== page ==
The virus that causes COVID-19 has now reached Africa, a few weeks after it hit Europe and North America. Many analysts fear that the virus’s impact on the continent is nothing less than a “time bomb”, due to a lack of adequate health infrastructure and personal protective equipment. There is an urgent need for international assistance. Canada can play a leading role in supporting community-led initiatives, including those led by women’s organizations.
A ticking bomb for Africa
The growing COVID-19 crisis will have devastating consequences for Africa. In many countries where lockdowns have been implemented, the government does not have the means to provide financial support to those out of work, leaving people normally dependent on subsistence incomes extremely vulnerable. Across the continent, many Africans are confronted with the difficult choice between risking contracting the virus or staying at home without any revenue or food. Women are bearing a disproportionate burden since they are more likely to lose their livelihoods because they are more likely to work in the informal sector, and they are also responsible for much of the extra care work caused by the virus.
Many countries have fragile health systems and under-resourced hospitals which are likely to be overwhelmed. The pandemic is also underscoring gaps in service provision in several countries, including the failure to provide adequate water and sanitation, which could increase transmission of the virus. To combat the effects of COVID-19, African countries are in desperate need of foreign assistance to support both economic and health systems.
The global and regional response
Many global and regional initiatives are helping Africa cope with the impact of COVID-19. The World Health Organization is working in partnership with regional organizations to train healthcare workers and facilitate the exchange of expertise among African countries.
The Africa Centre for Disease Control (CDC) is taking the lead in responding to the pandemic on the continent, including providing daily epidemiological updates and coordinating the distribution of personal protective equipment. The African Union and the Africa CDC have also launched a public-private partnership known as the Africa COVID-19 Response Fund to support a sustainable medical response to the pandemic.
The impact of the pandemic may be particularly brutal in countries affected by recent or ongoing armed violence that has severely damaged their health systems. Both refugee and internally displaced persons camps and peri-urban slums are particularly vulnerable, both because their health infrastructure is so weak and because the overcrowding makes self-isolation virtually impossible. The introduction of COVID-19 to contexts like the DRC, where respiratory infections represent two out of the top four causes of mortality, could be devastating. These conditions are at the heart of calls from UN Secretary General António Guterres for a global ceasefire during the pandemic.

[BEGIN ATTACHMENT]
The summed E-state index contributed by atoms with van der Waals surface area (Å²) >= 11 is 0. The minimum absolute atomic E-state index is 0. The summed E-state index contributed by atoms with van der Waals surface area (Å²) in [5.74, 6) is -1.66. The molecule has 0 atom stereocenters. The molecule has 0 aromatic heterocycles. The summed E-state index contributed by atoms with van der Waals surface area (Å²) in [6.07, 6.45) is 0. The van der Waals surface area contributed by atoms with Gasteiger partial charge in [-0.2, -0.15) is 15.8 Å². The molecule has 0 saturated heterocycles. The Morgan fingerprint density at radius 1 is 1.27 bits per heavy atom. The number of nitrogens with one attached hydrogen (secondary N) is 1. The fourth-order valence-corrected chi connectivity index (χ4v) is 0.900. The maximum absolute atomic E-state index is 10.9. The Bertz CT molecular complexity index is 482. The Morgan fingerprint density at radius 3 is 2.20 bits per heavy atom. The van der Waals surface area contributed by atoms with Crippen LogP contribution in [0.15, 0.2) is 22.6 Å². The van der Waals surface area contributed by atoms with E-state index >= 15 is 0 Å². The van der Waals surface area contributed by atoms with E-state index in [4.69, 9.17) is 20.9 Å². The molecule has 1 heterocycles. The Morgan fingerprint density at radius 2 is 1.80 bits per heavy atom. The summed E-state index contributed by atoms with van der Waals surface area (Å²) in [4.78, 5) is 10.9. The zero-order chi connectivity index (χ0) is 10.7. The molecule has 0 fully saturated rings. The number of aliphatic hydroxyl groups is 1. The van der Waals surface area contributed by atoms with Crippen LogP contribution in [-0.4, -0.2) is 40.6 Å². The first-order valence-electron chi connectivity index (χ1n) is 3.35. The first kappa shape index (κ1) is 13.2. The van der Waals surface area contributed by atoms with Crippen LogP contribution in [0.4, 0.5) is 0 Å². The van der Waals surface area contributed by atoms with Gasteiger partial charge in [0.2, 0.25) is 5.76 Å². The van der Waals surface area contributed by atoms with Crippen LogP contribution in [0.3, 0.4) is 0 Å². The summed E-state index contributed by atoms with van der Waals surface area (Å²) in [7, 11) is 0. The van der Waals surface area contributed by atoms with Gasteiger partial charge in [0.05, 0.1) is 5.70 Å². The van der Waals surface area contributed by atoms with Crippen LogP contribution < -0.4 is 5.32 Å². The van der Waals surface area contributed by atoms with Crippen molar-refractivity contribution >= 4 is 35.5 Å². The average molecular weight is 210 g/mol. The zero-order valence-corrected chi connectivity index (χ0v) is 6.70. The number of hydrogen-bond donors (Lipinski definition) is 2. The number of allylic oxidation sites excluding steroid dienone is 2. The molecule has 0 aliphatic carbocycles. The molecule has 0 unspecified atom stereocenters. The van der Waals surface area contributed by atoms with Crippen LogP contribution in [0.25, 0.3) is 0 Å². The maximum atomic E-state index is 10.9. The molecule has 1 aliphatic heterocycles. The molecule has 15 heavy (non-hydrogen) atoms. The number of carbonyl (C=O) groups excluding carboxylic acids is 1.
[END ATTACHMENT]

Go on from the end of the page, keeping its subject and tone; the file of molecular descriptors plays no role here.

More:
In addition to exposing some vulnerabilities, the pandemic has also highlighted the importance of grassroots organizations, including youth and women’s organizations, in public education and service delivery. In Ghana, the Youth Initiative for African Development launched a COVID-19 stay-at-home support project that donates food items to women, addressing food insecurity complicated by social distancing. In Burkina Faso, the National Youth Council launched a project entitled “Bataillon 20-20 contre le Covid-19” to train volunteers to produce masks and hand sanitizer.
Many women’s organizations have adapted their work to focus on combatting the pandemic. For example, the organization REFEADES in eastern Congo has been educating women and girls directly about safe hygiene and social distancing measures. In Sudan, MANSAM, a coalition originally created to advocate for democracy and greater representation of women in the government, launched a “Sudan Against Corona” campaign, making masks, donating needed supplies, distributing posters with essential information, and raising awareness about the virus via social media. The organization Raising Teenagers Uganda is also creating awareness about COVID-19 by helping girls and women learn how to protect themselves via radio programs in different local languages.
Canada’s Minister of International Development Karina Gould recently announced $ 50 million to the World Health Organization as part of a $160 million coronavirus response package designed to help combat the spread of COVID-19 abroad, also including investments in vaccine R&D, humanitarian programs and global health.
While these are welcome contributions, Canada could do much more. Although poverty and a lack of health infrastructure represent major challenges to the African continent during the COVID-19 pandemic, African institutions and populations have demonstrated innovation in confronting these challenges.
The Canadian government should therefore also back African-led initiatives to address the pandemic. It can support health infrastructure by financing access to COVID-19 test kits and protective equipment and by sharing knowledge about containing and treating the virus with its African counterparts at the Africa CDC as it becomes available. Canada is one-to-two weeks ahead in containment efforts of the virus in comparison with many African states and should share information gained from research and practice. It should also assist grassroots organizations, especially women’s organizations, in their efforts to provide public education and service delivery to address the virus. These efforts should respond directly to needs articulated by local authorities and civil society organizations, to maximize the effectiveness of our interventions and maintain legitimacy.
This blog was first published on the McLeod Group